The road to Raleigh
In 2003, Morrison graduated from UNC Charlotte with a Master of Accountancy (MAC) degree and spent a few years working as an auditor and a risk management consultant, before coming to a significant realization. “I decided I didn’t want to be in public accounting anymore, and I wanted to join the Navy. I grew up in the military and always wanted to join, but I had a substantial injury history from being an athlete,” he says. While he previously thought his injuries would prevent him from completing the physical requirements of Officer Candidate School (OCS), Morrison made the bold decision to take an entry-level sales job so he could have the flexibility to attend frequent orthopedic specialist appointments to get his body ready for Officer Candidate School (OCS).
In 2007, Morrison completed OCS in Pensacola, FL, and was subsequently selected to join the U.S. Navy Supply Corps based on his business background and personal interest in the field. He describes the Supply Corps as the Navy’s group of logisticians. “We do a lot of the financial management, supply chain management, contract management, and operational logistics that support ships at sea or war fighters in various Areas of Responsibility (AOR),” he says.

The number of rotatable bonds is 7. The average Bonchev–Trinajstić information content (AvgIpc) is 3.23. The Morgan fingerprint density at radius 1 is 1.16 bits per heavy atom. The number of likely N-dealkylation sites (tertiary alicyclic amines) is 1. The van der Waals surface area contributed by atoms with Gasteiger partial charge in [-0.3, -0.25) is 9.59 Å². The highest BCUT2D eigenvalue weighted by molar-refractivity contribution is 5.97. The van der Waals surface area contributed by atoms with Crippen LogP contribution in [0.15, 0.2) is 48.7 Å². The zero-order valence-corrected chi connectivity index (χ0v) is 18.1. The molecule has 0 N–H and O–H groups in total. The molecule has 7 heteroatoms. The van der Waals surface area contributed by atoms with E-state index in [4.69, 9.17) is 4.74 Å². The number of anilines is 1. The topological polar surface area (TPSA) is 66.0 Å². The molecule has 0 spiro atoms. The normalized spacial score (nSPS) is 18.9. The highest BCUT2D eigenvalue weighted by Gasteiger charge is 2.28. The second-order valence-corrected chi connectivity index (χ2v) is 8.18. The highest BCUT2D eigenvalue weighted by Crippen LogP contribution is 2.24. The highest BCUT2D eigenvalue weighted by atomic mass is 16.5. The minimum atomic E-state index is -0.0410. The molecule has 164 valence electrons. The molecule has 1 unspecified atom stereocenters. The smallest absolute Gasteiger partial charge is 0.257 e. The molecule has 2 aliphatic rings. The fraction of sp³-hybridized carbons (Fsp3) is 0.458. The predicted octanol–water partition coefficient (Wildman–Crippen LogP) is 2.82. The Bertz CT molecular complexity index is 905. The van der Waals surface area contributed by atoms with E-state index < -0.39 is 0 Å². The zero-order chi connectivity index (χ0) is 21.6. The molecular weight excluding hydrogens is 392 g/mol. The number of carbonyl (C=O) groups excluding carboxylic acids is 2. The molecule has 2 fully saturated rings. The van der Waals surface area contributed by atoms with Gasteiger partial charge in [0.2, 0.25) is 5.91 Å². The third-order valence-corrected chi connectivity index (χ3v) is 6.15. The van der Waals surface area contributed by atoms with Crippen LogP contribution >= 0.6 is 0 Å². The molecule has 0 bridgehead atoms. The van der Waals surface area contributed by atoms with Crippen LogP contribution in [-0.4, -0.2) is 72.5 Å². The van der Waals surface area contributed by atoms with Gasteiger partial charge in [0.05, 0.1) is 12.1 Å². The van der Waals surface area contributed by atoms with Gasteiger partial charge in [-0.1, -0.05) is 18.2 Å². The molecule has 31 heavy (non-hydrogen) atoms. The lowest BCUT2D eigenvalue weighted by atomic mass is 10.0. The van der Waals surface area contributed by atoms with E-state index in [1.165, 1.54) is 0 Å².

Morrison spent six months in Athens, GA at Navy Supply Corps School before being sent to his first assignment in Yokosuka, Japan, where he worked for the Seventh Fleet Ballistic Missile Defense Commander on the USS Shiloh, a guided missile cruiser. He spent 18 months managing the ship’s small retail store, vending machines, laundry, post office, and accounts payable, before transitioning into the role of Food Service Officer, where he worked to locate the Navy’s mobile warehouse ships and coordinate the procurement of the ship’s food supplies.
After two years at sea, Morrison navigated three subsequent roles in the Supply Corp before being presented the opportunity to earn his MBA at NC State: three years at the Navy Supply Systems Command (NAVSUP) in Mechanicsburg, PA, where he was an information technology acquisitions intern and Flag Lieutenant (“executive assistant”) for NAVSUP’s Chief of the Supply Corps; two years in San Diego, CA where he served as the supply officer on another guided missile cruiser, the USS Mobile Bay; and three years as Afloat Training Director at Supply Corps School.
Coming home (to North Carolina)